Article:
Colorado Springs News, Sports & Business

Gazette Premium Content Ormao Dance Company partners with choreographer Nail Ibragimov

By Rebecca Celli rebecca.celli@gazette.com - Updated: April 25, 2014 at 11:44 am

"I was captivated by the rocks and of their proportions," says Nail Ibragimov, a renowned Russian choreographer, in reference to his trip to Garden of the Gods, the inspiration for his recent work, "Among Wandering Stones," commissioned by Ormao Dance Company. "Nature is giant in comparison to us, but it's also tiny."

Ibragimov's creation, a 25-minute performance dealing with the relationships between humanity and the environment, is a featured segment of "Interplay 2.0," a collection of original dances investigating how two or more bodies affect one another, commissioned by Ormao and sponsored by the Colorado College dance department.

Though Ibragimov was transfixed by the landscape and rock structures unique to the foothills of Colorado Springs, he also recognizes that nature represents commonalities across place and culture. There are countless stories, metaphors and parables that speak to the power of rocks of all sizes.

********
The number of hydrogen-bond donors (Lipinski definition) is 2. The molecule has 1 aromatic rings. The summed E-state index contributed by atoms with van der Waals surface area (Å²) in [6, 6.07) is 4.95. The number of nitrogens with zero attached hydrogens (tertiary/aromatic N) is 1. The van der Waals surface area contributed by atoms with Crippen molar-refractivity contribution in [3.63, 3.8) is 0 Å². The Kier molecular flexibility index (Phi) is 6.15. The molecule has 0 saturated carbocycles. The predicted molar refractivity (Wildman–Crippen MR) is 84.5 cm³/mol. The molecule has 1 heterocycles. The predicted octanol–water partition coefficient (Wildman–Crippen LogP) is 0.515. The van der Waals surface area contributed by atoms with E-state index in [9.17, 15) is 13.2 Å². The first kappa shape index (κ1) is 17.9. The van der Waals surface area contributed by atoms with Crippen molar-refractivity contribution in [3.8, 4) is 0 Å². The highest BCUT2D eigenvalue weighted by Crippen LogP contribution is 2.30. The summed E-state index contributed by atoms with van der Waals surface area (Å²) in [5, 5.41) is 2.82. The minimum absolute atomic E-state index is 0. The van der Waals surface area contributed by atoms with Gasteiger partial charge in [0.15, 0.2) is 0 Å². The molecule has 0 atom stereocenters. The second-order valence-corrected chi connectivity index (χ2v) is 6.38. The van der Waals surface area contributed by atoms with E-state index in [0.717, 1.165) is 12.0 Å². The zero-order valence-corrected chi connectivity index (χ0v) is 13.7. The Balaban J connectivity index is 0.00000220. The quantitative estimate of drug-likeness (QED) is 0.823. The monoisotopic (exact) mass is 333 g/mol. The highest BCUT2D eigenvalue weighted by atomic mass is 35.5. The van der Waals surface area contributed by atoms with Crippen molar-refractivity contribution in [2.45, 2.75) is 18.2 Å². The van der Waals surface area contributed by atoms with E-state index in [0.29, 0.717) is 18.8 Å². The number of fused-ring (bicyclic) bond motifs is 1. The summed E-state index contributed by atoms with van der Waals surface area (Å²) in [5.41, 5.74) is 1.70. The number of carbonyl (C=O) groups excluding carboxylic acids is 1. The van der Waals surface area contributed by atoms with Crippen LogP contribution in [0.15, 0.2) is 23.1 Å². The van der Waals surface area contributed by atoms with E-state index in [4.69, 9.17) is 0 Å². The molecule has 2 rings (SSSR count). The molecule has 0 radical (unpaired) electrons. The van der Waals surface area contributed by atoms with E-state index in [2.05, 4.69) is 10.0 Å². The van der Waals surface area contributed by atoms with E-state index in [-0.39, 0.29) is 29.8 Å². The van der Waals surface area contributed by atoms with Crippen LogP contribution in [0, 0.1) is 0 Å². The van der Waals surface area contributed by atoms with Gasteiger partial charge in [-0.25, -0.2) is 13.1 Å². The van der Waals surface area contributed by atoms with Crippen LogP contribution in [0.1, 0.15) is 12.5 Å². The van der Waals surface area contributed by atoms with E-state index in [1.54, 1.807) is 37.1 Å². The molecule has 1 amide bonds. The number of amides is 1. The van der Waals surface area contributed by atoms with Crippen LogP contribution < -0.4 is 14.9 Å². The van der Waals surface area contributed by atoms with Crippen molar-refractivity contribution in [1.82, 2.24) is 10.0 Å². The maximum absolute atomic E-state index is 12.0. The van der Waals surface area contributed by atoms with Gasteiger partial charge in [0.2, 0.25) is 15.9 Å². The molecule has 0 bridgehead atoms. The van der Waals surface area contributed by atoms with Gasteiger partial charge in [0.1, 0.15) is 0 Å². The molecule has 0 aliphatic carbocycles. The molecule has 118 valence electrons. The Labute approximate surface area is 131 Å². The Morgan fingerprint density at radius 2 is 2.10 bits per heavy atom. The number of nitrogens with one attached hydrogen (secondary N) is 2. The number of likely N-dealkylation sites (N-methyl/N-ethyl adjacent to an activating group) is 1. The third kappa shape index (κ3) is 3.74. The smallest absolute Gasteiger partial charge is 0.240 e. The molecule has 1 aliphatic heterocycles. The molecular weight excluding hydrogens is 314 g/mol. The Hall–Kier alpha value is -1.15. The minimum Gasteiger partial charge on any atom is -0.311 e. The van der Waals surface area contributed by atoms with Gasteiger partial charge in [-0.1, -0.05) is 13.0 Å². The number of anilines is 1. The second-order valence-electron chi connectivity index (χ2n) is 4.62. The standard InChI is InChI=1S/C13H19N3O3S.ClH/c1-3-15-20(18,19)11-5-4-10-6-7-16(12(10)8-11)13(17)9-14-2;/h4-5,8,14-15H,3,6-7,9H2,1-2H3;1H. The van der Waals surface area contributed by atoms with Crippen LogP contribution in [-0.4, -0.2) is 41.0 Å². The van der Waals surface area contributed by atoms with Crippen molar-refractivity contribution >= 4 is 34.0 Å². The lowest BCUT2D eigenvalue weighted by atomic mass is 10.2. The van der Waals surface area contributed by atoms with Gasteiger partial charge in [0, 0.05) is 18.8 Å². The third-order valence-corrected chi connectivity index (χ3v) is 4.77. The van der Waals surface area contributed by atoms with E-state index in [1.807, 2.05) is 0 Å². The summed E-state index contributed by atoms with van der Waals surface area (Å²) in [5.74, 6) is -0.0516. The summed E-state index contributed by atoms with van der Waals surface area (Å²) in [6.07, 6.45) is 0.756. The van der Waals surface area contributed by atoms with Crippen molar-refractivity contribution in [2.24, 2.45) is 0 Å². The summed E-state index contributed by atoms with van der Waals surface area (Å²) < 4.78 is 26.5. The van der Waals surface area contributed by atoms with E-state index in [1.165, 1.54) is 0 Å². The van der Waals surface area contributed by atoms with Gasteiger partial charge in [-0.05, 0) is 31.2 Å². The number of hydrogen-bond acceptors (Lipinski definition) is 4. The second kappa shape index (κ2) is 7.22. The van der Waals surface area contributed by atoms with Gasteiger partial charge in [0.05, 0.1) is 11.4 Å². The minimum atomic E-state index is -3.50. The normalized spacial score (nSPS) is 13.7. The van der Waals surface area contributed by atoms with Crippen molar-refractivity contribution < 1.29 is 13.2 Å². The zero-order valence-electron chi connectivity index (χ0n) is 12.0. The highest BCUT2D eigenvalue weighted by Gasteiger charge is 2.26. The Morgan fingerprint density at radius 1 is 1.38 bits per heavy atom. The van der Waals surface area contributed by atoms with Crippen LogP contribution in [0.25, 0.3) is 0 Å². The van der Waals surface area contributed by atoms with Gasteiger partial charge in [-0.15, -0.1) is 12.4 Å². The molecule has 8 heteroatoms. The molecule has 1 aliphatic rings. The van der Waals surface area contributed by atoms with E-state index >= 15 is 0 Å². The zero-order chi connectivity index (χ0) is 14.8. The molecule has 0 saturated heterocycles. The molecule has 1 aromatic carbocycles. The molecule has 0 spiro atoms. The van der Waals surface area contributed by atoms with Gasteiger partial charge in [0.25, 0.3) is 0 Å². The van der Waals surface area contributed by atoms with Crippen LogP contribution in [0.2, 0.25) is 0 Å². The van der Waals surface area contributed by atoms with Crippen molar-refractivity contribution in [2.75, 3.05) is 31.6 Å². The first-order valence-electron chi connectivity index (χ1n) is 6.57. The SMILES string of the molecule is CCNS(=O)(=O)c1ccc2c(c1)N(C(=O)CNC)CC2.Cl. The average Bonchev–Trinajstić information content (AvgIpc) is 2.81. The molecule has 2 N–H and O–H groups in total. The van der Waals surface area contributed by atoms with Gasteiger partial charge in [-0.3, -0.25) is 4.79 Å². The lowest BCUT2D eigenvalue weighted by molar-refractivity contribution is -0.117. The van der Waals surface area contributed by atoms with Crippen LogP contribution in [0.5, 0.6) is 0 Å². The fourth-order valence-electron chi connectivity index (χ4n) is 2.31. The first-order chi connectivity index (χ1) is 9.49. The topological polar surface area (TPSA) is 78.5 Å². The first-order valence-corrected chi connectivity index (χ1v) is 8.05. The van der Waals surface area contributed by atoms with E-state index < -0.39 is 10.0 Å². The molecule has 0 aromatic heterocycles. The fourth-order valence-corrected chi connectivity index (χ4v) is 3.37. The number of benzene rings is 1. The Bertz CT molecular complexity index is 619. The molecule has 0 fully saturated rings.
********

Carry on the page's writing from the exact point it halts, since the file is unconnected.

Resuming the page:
Russian proverbs and American sayings both caution against throwing stones; landscapes have long been subjects for literary prose and poetry. A news story earlier this year told of a woman in Yemen who cried small stones instead of tears.

"Stones are sources of knowledge, and also sources of wonder," Ibragimov says. "They were here before we were, and will remain long after we're gone."

To Ibragimov, dance is an abstract language that communicates important messages and stories, says Ormao's executive director Jan Johnson. "Among Wandering Stones" explores transfers in energy within individuals and between them, with dancers carrying and dispersing small rocks in one segment of the performance but later embodying geological trends by binding together and breaking apart.

In composing the piece, the choreographer saw the movement of his dancers as a lens into their individuality. He saw stones as symbols of challenges facing his performers, and dance as a response to these burdens.

Rebecca Celli, The Gazette, rebecca.celli@gazette.com

7:30 p.m. Friday and Sunday, 2 p.m. and 7:30 p.m. Saturday, Colorado College Cossitt Hall Theater, 906 N. Cascade Ave., $22 adults, $10 seniors, students and children, 719-471-9759, ormaodance.org

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